‘People in care homes do not have much time left. We cannot deny families spending final months and weeks together.

‘We’re concerned by some reports that essential family carers aren’t being allowed to give the close contact care so vital to the wellbeing of people with dementia.’

Helen Wildbore, of the Relatives and Residents Association, said: ‘We have received a flood of calls from distraught families still not able to have visits or facing blanket rules which make visits too distressing for the most vulnerable residents. We hear some homes are refusing to reopen until April 12 or when residents have their second dose of the vaccine. Too many visiting policies apply blanket rules, such as strict 30-minute visits in a dedicated visiting room, without consideration of individual needs.’

She added that when relatives have been able to visit they ‘have been disturbed by the significant weight loss, the visible pain and distress or loss of cognition’. 

REUNIONS TO MAKE YOUR HEART SOAR… BUT DESPAIR FOR MANY 

Daughters can finally hold mum’s hand again

Maureen Harvey was reunited with her daughter Karen Wells on Mother’s Day after a year of fearing they wouldn’t meet properly again.

They last saw each other for a 30-minute visit on Christmas Eve. Before that, it was February last year when Mrs Harvey, 81, moved into Dalemead Care Home in Twickenham, south-west London.

Finally, on Sunday, they were granted an indoor visit. Mrs Wells, 60, said: ‘It’s been very emotional. It was a nightmare, constantly living in fear and worry that we may not get to see her again.’

She said her mother’s dementia means she does not fully understand Covid and her mental state has ‘dramatically deteriorated’ in lockdown.

Maureen Harvey was reunited with her daughter Karen Wells on Mother’s Day after a year of fearing they wouldn’t meet properly again

‘Mum would cry every time we called and ask “why can’t you come to see me, why?” – it was unbearable,’ she added. At the Dawson Lodge home in Southampton, Lou Blow was reunited with her daughter Jennie Church in time for her 95th birthday.

Restricted to window visits, they had gone more than a year without being able to hold hands.

Mrs Blow said: ‘It was so lovely to be able to hold hands and have a face-to-face conversation. It filled my heart with so much joy.’

Mrs Church, 67, said: ‘As soon as she heard my voice, the staff said they could see her getting excited.’

At the Dawson Lodge home in Southampton, Lou Blow was reunited with her daughter Jennie Church in time for her 95th birthday

Inhumane to keep us apart after 60 years 

Raymond Frost, 80, who suffers from Parkinson’s and Lewy body dementia, has lived at the Beeston View home in Cheshire for over two years. His wife Lyn, 77, was only able to visit him in a designated room and speak from behind a screen on their diamond wedding anniversary this month

A great-grandmother who was unable to hold her husband’s hand on their 60th wedding anniversary has hit out at ‘inhumane’ care home visiting rules.

Raymond Frost, 80, who suffers from Parkinson’s and Lewy body dementia, has lived at the Beeston View home in Cheshire for over two years.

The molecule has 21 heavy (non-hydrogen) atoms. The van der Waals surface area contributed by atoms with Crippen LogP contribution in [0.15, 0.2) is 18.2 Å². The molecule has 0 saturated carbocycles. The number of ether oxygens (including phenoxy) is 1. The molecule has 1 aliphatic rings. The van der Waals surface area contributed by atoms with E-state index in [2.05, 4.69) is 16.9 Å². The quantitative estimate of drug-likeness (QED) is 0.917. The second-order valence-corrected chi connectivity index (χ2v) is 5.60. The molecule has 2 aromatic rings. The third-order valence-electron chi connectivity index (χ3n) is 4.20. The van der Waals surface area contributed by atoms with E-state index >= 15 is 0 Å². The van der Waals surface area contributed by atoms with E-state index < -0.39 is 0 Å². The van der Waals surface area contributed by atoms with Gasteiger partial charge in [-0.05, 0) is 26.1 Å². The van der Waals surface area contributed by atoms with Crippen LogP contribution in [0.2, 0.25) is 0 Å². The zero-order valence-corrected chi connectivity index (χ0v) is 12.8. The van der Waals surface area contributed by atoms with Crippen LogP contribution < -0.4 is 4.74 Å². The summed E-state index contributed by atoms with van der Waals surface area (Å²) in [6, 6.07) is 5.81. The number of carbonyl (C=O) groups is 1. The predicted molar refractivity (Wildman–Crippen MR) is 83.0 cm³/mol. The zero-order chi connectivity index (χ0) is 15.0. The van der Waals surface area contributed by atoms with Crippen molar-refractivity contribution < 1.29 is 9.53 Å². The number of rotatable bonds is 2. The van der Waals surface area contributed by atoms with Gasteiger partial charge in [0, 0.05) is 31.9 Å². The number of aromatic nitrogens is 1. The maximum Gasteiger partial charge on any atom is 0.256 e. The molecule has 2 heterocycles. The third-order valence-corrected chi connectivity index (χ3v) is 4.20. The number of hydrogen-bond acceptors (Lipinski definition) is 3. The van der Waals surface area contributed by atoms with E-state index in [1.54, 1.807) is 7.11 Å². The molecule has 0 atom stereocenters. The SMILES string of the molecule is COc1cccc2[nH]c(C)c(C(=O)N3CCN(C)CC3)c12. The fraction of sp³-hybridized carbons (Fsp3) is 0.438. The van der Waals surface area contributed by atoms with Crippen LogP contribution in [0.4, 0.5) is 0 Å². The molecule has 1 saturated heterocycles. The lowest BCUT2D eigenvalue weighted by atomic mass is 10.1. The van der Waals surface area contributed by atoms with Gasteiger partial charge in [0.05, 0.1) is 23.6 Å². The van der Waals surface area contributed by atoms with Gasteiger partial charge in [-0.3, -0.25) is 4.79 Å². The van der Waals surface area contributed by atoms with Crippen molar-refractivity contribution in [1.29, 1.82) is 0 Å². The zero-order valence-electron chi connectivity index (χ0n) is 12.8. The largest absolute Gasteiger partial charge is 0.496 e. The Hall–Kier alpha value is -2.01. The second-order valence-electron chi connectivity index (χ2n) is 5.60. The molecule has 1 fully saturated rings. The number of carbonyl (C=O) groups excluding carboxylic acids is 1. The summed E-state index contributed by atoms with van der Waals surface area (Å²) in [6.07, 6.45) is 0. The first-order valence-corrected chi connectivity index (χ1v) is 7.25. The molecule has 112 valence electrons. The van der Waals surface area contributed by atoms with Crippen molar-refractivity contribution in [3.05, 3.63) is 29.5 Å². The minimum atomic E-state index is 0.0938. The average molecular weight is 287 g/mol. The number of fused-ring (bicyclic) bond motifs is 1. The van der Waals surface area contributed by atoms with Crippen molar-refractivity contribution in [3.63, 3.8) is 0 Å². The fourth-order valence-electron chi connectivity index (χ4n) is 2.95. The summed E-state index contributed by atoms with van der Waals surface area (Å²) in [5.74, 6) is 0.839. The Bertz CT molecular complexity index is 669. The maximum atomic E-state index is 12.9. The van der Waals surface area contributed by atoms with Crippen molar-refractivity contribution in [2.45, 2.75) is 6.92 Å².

His wife Lyn, 77, was only able to visit him in a designated room and speak from behind a screen on their diamond wedding anniversary this month.

She said: ‘There was no holding hands, nothing. We weren’t allowed to touch. I just cried.

‘I’m feeling so angry. I missed his 80th birthday…and I was only granted 30 minutes in a socially-distanced pod for our anniversary.’ Mrs Frost added: ‘It’s an inhumane system.’

Care giant Barchester said: ‘The team at Beeston View has been working around the clock to get the necessary systems in place for all visitors.’ 

I’m a mother, not a ‘viral vector’ 

Ruth Adams’s son Sam is dying – but she still can’t hold his hand.

She hoped she would be able to touch him for the first time in months thanks to the new guidance.

But last week when she went to visit Sam, 34, who has Huntington’s disease, a degenerative brain disorder, she was made to sit eight feet away from him behind a Perspex screen at his home in East Sussex. Mrs Adams, 67, said: ‘I’ve watched Sam being hugged and kissed by carers, but I am sat there as his mother not able to get near him. We are seen as pariahs.

‘I am seen as a viral vector, not as a mother whose son is dying. I wasn’t even allowed to see him through a window for months.

‘I don’t just want to be able to hold his hand when he is dying, I want to give him a quality of life in his last year.’

Ruth Adams’s son Sam is dying – but she still can’t hold his hand. She hoped she would be able to touch him for the first time in months thanks to the new guidance. But last week when she went to visit Sam, 34, who has Huntington’s disease, a degenerative brain disorder, she was made to sit eight feet away from him behind a Perspex screen at his home in East Sussex

Stress gave me strokes

Peter Williamson, 87, was left crushed when the home where his wife of 61 years Valerie lives told him indoor visits were too high risk.

He believes the stress of separation has caused him to suffer two strokes.

The couple have only seen each other with a glass screen between them since she moved into the home nine months ago. Mr Williamson, from Trafford, Greater Manchester, said: ‘She finds it deeply upsetting. She thinks I don’t want to come and see her.’

Peter Williamson, 87, was left crushed when the home where his wife of 61 years Valerie lives told him indoor visits were too high risk